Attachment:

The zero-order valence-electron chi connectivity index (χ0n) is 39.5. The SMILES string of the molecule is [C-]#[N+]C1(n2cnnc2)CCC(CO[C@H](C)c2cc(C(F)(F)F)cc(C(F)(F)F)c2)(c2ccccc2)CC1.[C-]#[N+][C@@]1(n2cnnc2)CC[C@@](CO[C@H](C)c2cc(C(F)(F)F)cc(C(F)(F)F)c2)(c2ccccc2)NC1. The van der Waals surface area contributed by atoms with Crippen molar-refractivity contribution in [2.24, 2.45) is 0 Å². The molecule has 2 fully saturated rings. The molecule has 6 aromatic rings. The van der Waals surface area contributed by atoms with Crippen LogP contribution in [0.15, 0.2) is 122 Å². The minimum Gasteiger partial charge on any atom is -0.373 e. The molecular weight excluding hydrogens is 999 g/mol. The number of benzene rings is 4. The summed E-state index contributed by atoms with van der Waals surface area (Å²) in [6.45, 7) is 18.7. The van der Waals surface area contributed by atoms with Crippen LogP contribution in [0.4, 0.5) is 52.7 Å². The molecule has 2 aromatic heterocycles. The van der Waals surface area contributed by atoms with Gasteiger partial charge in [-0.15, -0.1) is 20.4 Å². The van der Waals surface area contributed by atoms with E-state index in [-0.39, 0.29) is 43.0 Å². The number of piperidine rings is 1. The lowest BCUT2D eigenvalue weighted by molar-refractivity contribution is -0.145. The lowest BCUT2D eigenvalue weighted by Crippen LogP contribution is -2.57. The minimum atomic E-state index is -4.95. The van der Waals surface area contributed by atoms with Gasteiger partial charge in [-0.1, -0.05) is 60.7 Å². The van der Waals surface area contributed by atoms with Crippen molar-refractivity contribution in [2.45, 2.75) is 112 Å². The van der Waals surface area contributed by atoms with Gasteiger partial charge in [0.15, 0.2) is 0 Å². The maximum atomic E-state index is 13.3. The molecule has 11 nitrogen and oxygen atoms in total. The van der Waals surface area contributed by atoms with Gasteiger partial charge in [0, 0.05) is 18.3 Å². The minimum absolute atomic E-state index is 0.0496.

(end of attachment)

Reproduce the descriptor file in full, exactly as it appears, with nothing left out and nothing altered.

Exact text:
The zero-order valence-electron chi connectivity index (χ0n) is 39.5. The SMILES string of the molecule is [C-]#[N+]C1(n2cnnc2)CCC(CO[C@H](C)c2cc(C(F)(F)F)cc(C(F)(F)F)c2)(c2ccccc2)CC1.[C-]#[N+][C@@]1(n2cnnc2)CC[C@@](CO[C@H](C)c2cc(C(F)(F)F)cc(C(F)(F)F)c2)(c2ccccc2)NC1. The van der Waals surface area contributed by atoms with Crippen molar-refractivity contribution in [2.24, 2.45) is 0 Å². The molecule has 2 fully saturated rings. The molecule has 6 aromatic rings. The van der Waals surface area contributed by atoms with Crippen LogP contribution in [0.15, 0.2) is 122 Å². The minimum Gasteiger partial charge on any atom is -0.373 e. The molecular weight excluding hydrogens is 999 g/mol. The number of benzene rings is 4. The summed E-state index contributed by atoms with van der Waals surface area (Å²) in [6.45, 7) is 18.7. The van der Waals surface area contributed by atoms with Crippen LogP contribution in [0.4, 0.5) is 52.7 Å². The molecule has 2 aromatic heterocycles. The van der Waals surface area contributed by atoms with Gasteiger partial charge in [-0.15, -0.1) is 20.4 Å². The van der Waals surface area contributed by atoms with E-state index in [-0.39, 0.29) is 43.0 Å². The number of piperidine rings is 1. The lowest BCUT2D eigenvalue weighted by molar-refractivity contribution is -0.145. The lowest BCUT2D eigenvalue weighted by Crippen LogP contribution is -2.57. The minimum atomic E-state index is -4.95. The van der Waals surface area contributed by atoms with Gasteiger partial charge in [-0.1, -0.05) is 60.7 Å². The van der Waals surface area contributed by atoms with Crippen molar-refractivity contribution in [2.45, 2.75) is 112 Å². The van der Waals surface area contributed by atoms with Gasteiger partial charge in [0.15, 0.2) is 0 Å². The maximum atomic E-state index is 13.3. The molecule has 11 nitrogen and oxygen atoms in total. The van der Waals surface area contributed by atoms with Gasteiger partial charge in [0, 0.05) is 18.3 Å². The minimum absolute atomic E-state index is 0.0496.